New Year’s Day is a universal day of symbolism for new beginnings and fresh outlooks. Globally, on this day, people take auspicious measures to assure prosperity, good fortune, happiness, love and success. Depending upon who you are and where you are from, these measures may also determine what you eat. Even if fate is stronger than a bowl of Hoppin’ John, at least you’ll have a happy belly right?

Don’t take any chances — get lucky this New Year’s by trying one of these “lucky” recipes!

Any kind of pork will do—be it, suckling pig, carnitas, or ham hocks. Pork is a sign of progress and moving forward. (Fowl are unlucky because they scratch backwards, signifying setbacks.)

1. Sweet Potato Pork Belly Hash: Try this hash any time of day to fulfill your New Year wish. (via Bon Appètit)

Beans, lentils, peas and basically anything circular are lucky because of their resemblance to coins (aka financial prosperity). Brazilians eat black beans, wear white, and hop on their right foot into the New Year.

2. Feijoada: Turn to Rio de Janeiro’s national dish to get your legume fix this New Year. (via Simply Recipes)

Cabbage, kale, collards, and sauerkraut all represent folded green cash. Southerners in the USA get a triple dose of luck in a bowl of Hoppin’ John involving pork, greens, and black-eyed peas.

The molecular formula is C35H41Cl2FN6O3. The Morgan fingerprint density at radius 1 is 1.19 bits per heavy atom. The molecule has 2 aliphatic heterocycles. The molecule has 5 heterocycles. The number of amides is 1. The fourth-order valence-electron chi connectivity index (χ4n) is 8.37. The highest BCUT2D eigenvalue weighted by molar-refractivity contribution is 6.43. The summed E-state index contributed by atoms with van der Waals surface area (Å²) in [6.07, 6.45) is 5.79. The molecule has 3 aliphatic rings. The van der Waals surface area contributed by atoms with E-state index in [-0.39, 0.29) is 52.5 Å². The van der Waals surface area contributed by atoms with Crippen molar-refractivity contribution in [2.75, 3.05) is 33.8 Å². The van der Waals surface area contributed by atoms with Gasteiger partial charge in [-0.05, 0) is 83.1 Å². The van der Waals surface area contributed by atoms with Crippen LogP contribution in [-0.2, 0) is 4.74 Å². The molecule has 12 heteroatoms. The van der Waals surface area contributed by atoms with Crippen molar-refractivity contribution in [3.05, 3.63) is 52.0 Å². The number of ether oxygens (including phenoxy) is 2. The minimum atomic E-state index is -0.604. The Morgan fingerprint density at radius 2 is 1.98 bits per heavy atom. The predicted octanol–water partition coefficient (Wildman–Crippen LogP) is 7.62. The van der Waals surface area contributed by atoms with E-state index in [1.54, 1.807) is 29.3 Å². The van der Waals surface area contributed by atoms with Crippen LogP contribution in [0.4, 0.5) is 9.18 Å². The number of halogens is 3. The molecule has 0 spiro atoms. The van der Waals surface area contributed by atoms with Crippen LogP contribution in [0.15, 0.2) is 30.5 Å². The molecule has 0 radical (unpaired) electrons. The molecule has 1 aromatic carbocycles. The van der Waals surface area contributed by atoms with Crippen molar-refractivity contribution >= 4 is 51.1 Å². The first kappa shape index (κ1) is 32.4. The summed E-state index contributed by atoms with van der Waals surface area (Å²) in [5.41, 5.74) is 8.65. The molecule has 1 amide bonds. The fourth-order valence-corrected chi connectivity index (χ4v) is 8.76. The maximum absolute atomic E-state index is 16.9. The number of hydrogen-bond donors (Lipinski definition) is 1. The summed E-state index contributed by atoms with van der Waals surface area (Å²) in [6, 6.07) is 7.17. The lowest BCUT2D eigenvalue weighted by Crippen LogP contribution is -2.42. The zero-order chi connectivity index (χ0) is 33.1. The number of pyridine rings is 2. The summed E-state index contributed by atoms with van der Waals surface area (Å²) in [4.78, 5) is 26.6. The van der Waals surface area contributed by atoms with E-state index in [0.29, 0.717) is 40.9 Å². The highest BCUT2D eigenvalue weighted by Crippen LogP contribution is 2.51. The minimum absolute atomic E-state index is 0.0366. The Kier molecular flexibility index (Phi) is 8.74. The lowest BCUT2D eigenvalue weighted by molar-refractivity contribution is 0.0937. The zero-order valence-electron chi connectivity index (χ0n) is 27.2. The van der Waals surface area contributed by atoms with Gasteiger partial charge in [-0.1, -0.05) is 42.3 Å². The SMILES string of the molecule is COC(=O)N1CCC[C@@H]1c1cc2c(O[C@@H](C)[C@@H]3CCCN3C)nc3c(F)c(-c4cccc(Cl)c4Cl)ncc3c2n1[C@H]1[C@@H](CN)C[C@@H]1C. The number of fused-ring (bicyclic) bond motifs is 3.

3. Hoppin’ John: Try this vegetarian version, and get your double dose of luck. (via Food and Wine)

Do not cut or break your noodles—slurp them! This is crucial. Noodles signify long life. Cut them, and your life is shortened. It is customary to slurp noodles with gusto in Japan.

4. Ramen Noodle Soup: Don’t cut your life short, turn to Momofuku‘s infamous dish, to ensure a steaming bowl of slurp-worthy noodles. (via Foodie Buddah)

Go forth and multiply! Fish are symbolic of fertility, abundance, and moving forward. Germans and Poles always have pickled herring at New Year’s.

5. Pickled Herring 3-Ways: Third time’s a charm! Try your luck at one of these abundant herring recipes to move forward this New Year. (via The New York Times)

Popular in Spain and Portugal, 12 grapes are eaten—one for each month of the year. If grape number six tastes a bit sour, expect a shaky month.

6. Strawberry and Grappa Ruta Cocktail: No sour grapes for you this year — ¡Salud! to the New Year with this lucky cocktail. (via Dave DeGroff)

Baking cakes with a hidden good luck charm or coin is traditional on New Year’s, especially in Greece. The lucky one who bites into the piece with the charm or coin is bestowed good fortune.

7. Greek Vasilopita Cake: Don’t forget to insert coin for GOOD LUCK! (via Epicurious)

Here’s to getting lucky in 2014!